The queen who was king
JASMIN K. WILLIAMS Special to the AmNews | 3/22/2012, 3:22 p.m.
Hatshepsut's greatest architectural achievement was her temple, Deir el Bahari. Her chief architect and Great Steward of Amun, Senenmut, conceived the structure, which was built out of a rock cliff looking down on the temple of Amen-Ra in the Valley of the Kings. The 800-foot temple was decorated with shrines, statues, terraces and gardens. It is considered one of the world's most remarkable architectural specimens and the crowning achievement of Senenmut's genius.
Trouble came for Hatshepsut when Thutmose III came of age and took his birthright. The queen simply disappeared suddenly under mysterious circumstances. It is speculated that Thutmose had his aunt killed, but no one could prove it. Her mummy would not be found for centuries.
The new ruler worked hard to erase Hatshepsut from history, removing her name from the king's list, defacing her statues and destroying her temples, obelisks and anything else with her name or image on it. For centuries after her death, the question loomed: Where was her mummy and how did she really die?
The mystery may finally have been solved. In 1881, a canoptic box, used to store the organs of royal mummies, was discovered in a tomb with other mummies. The box had the name Hatshepsut on it. It is suspected that the box and the mummies were moved to protect them from grave robbers.
In 1903, Howard Carter discovered a tomb called KV60 with two female mummies, one inside an ill-fitting coffin and one on the floor. Carter closed the tomb, thinking that these were not royal mummies. He went on to discover the tomb of Tutankhamun (aka King Tut).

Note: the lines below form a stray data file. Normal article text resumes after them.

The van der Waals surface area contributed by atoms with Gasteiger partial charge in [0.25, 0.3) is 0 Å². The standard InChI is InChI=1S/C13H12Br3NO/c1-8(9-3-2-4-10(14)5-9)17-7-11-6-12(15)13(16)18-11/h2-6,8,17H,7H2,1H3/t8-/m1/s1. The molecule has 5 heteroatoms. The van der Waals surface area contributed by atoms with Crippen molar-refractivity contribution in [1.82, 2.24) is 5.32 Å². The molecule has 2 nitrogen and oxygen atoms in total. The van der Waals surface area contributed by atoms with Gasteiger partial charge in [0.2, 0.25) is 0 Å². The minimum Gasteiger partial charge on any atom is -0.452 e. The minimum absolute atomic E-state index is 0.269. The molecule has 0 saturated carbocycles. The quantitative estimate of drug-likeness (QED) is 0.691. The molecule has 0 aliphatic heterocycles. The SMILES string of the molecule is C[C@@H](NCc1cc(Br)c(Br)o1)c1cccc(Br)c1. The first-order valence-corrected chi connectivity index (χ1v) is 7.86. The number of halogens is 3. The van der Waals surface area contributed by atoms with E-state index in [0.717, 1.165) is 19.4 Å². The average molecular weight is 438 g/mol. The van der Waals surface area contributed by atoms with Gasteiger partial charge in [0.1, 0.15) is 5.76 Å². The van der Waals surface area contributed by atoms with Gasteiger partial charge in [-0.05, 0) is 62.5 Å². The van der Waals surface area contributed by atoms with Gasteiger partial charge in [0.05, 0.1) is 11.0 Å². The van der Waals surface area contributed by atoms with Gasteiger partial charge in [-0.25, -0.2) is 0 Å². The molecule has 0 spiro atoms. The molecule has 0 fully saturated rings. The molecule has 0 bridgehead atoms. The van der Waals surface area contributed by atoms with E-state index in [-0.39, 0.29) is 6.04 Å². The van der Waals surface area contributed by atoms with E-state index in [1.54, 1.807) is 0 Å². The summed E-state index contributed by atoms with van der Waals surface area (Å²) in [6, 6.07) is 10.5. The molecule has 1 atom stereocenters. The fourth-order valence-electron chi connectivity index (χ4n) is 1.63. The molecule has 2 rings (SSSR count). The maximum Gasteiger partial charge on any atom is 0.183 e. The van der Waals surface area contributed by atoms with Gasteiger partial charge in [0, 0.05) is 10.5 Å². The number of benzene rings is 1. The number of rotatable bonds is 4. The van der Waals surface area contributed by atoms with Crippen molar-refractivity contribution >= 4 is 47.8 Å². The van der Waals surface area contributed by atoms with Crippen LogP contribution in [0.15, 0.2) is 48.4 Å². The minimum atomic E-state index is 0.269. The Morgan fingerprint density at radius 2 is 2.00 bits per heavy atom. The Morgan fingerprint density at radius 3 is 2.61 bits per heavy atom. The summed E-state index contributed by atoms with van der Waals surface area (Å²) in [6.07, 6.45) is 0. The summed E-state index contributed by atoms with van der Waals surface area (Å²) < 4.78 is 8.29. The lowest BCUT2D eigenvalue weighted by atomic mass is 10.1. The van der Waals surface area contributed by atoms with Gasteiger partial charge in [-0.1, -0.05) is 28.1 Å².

In 1989, Donald Ryan rediscovered the tomb and suspected that the uncoffined mummy called KV60A was Hatshepsut, as it was in the royal position, with the left arm bent across the chest.
Dr. Zahi Hawass, secretary-general of Egypt's Council of Antiquities, conducted DNA testing on four mummies taken from the tomb and tests on mummies known to be Hatshepsut's relatives. He found similarities in the facial features and, most notably, a skin condition thought to be hereditary. The results were not conclusive.
The mummy KV60A is that of a woman who died at around 50 years of age. She was about 5 feet tall and obese. She had gum disease, rotted teeth and the skin disease found on the mummies of Thutmose I, II and III. The female mummy was also found to have bone cancer and diabetes.
What finally sealed the deal on the identification was a tooth found in the canoptic box. It was a molar with a missing root. The uncoffined mummy had a missing molar, but the root was still intact. Measurements determined that the missing tooth belonged to mummy KV60A, now identified as Hatshepsut.
It is now speculated that the queen's last days were agonizing, as she was plagued by obesity, painful cancer and a mouth full of bad teeth. This great Egyptian ruler had none of the grandeur in her discovery that surrounded King Tut; there were no royal treasures or gold sarcophagus. She had been removed from her original coffin and was simply left on the floor of the tomb -- a sad end for the pharaoh queen.